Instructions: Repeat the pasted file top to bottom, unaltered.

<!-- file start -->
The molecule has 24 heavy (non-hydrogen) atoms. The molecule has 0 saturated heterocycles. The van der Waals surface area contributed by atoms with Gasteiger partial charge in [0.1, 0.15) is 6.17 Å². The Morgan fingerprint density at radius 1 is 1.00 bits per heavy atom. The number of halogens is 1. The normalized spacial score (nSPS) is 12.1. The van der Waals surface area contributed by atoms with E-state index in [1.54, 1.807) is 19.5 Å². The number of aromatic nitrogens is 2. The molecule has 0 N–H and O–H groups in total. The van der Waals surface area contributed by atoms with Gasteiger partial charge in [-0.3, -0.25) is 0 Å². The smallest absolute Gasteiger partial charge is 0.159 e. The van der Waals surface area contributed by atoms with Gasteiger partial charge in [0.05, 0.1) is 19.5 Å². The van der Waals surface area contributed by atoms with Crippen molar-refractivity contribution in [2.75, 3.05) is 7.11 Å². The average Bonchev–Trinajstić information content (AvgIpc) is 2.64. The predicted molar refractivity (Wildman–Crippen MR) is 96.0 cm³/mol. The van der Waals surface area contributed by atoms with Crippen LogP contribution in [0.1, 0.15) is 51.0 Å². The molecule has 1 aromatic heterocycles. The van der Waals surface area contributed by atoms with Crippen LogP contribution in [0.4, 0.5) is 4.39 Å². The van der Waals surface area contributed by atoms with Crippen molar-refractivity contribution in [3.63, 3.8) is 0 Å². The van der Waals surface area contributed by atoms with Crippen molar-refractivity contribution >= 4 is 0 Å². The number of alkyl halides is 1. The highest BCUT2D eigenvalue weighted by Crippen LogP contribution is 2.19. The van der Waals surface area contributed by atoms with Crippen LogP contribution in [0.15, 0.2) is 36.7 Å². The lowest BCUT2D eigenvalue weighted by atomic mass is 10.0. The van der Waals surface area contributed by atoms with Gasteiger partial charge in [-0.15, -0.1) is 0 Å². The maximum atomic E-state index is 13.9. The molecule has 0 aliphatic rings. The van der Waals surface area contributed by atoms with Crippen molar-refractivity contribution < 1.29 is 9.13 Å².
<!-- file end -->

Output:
The molecule has 24 heavy (non-hydrogen) atoms. The molecule has 0 saturated heterocycles. The van der Waals surface area contributed by atoms with Gasteiger partial charge in [0.1, 0.15) is 6.17 Å². The Morgan fingerprint density at radius 1 is 1.00 bits per heavy atom. The number of halogens is 1. The normalized spacial score (nSPS) is 12.1. The van der Waals surface area contributed by atoms with E-state index in [1.54, 1.807) is 19.5 Å². The number of aromatic nitrogens is 2. The molecule has 0 N–H and O–H groups in total. The van der Waals surface area contributed by atoms with Gasteiger partial charge in [-0.3, -0.25) is 0 Å². The smallest absolute Gasteiger partial charge is 0.159 e. The van der Waals surface area contributed by atoms with Gasteiger partial charge in [0.05, 0.1) is 19.5 Å². The van der Waals surface area contributed by atoms with Crippen molar-refractivity contribution in [2.75, 3.05) is 7.11 Å². The average Bonchev–Trinajstić information content (AvgIpc) is 2.64. The predicted molar refractivity (Wildman–Crippen MR) is 96.0 cm³/mol. The van der Waals surface area contributed by atoms with Crippen LogP contribution in [0.1, 0.15) is 51.0 Å². The molecule has 1 aromatic heterocycles. The van der Waals surface area contributed by atoms with Crippen LogP contribution in [0.4, 0.5) is 4.39 Å². The van der Waals surface area contributed by atoms with Crippen molar-refractivity contribution in [3.63, 3.8) is 0 Å². The van der Waals surface area contributed by atoms with Crippen molar-refractivity contribution >= 4 is 0 Å². The number of alkyl halides is 1. The highest BCUT2D eigenvalue weighted by Crippen LogP contribution is 2.19. The van der Waals surface area contributed by atoms with Crippen LogP contribution in [0.15, 0.2) is 36.7 Å². The lowest BCUT2D eigenvalue weighted by atomic mass is 10.0. The van der Waals surface area contributed by atoms with Gasteiger partial charge in [-0.15, -0.1) is 0 Å². The maximum atomic E-state index is 13.9. The molecule has 0 aliphatic rings. The van der Waals surface area contributed by atoms with Crippen molar-refractivity contribution < 1.29 is 9.13 Å².